The National Catholic Review


  • April 6, 2015

    While Christians believe in the Easter story, it is sometimes difficult for us to connect with Easter in a personal way. The events that we hear recounted during the Easter Triduum may sometimes seem far removed from our daily lives. But is it true that the Passion narratives and the story of Christ’s resurrection have no intersections with our present-day world? As St. Paul would say, “By no means!” Each moment of the triduum can offer important insights into our...

  • March 30, 2015

    Catholic women from around the world recently shared their stories of faith and service during an observance of International Women’s Day at the Vatican. The event, called Voices of Faith, took place on March 8, during Women’s History Month, and was notable for its open dialogue about the status of women in the church today.

  • March 23, 2015

    The issue of lethal force—employed by police against African-American citizens in Ferguson, Mo., Staten Island, N.Y., Albuquerque, N.M., and Cleveland, Ohio—remains in the public consciousness as the spotlight shifts now to another deeply embedded abuse of power: brutality in prison. In scandalous numbers, prison guards responsible for the rehabilitation of prisoners abuse them mercilessly—at times to death—and are rarely held to account for their crimes...

  • March 16, 2015

    ‘A moral seduction.” That is how our late friend and columnist John F. Kavanaugh, S.J., described the debate around physician-assisted suicide in 1997.

    “We have succumbed before,” Father Kavanaugh wrote, “in our always justifiable wars, in the treacherous bargain with capital punishment, in the 1973 Roe v. Wade decision to dehumanize unborn children. But now the stakes are higher. The ‘slippery slope’ of diminished human...

  • March 9, 2015

    The headline on the CNN website on Feb. 17 read, “Religion’s Week From Hell.” In this case, no one can accuse CNN editors of hyperbole. It had been an atrocious week—and month—for religions worldwide. The week began with another Boko Haram attack, this time in Cameroon.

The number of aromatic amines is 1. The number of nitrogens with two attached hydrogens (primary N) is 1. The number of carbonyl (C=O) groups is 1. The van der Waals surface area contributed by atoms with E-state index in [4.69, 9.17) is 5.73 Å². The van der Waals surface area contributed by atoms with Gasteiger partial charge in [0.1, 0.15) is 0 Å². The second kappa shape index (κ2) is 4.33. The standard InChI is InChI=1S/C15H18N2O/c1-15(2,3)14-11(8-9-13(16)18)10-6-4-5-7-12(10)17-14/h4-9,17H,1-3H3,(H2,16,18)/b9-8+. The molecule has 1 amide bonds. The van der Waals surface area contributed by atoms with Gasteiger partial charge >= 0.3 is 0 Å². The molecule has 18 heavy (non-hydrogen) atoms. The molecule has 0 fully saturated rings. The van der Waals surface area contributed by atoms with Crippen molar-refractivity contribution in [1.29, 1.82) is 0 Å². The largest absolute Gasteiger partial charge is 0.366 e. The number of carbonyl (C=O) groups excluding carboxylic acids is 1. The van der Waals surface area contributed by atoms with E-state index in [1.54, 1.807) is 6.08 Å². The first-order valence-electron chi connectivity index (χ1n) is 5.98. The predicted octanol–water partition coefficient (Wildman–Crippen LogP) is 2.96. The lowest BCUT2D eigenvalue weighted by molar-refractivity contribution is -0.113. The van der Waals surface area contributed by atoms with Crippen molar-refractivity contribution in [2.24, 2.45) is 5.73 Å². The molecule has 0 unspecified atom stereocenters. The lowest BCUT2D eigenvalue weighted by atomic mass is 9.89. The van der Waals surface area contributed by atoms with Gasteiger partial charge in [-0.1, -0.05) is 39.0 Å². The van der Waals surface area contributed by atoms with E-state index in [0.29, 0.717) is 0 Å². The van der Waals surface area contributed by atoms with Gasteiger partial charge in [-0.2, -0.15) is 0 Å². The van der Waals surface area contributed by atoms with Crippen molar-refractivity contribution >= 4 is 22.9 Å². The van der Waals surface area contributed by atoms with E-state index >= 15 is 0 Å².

• March 2, 2015

    The children appeared sick and malnourished. They lived in large dormitory style rooms and were forced to use the bathroom in public view. Some had to wear prison style clothes and sleep with the lights on. Schooling was infrequent at best.

  • February 23, 2015

    To a public accustomed to Pope Francis’ emphasis on the poor and marginalized, the Vatican seemed off message in the lead-up to the Pontifical Council for Culture’s plenary assembly on the theme “Women’s Cultures: Equality and Difference.” The English version of a promotional video for the event, featuring the Italian actress Nancy Brilli, was taken down...

  • February 16, 2015

    We expect a great deal from the nation’s public primary education system. Though teachers are the frequent targets of some politicians—collateral damage in an undeclared war on public sector union membership—they accept each school day the challenge of preparing the next generation of Americans for productive and meaningful lives.

  • February 9, 2015

    The words poor and poverty seldom appeared in the State of the Union address delivered by President Obama on Jan. 20, but the policies the president proposed would benefit many working and lower income families. The president spoke in favor of expanding child care, instituting paid leave policies for workers and subsidizing community college costs. The speech was met with measured approval from Catholic advocates of social justice, including...

  • February 2, 2015

    In the aftermath of last month’s rampage in France—17 people died at the hands of three Muslim terrorists, who were subsequently killed by French police—many strident supporters of Western civilization turned their anger and fear on the Muslim world as a whole. In Germany record numbers came out for demonstrations against immigration; in France retaliatory attacks struck mosques and Muslim-owned businesses; and in the United Kingdom politicians seized on...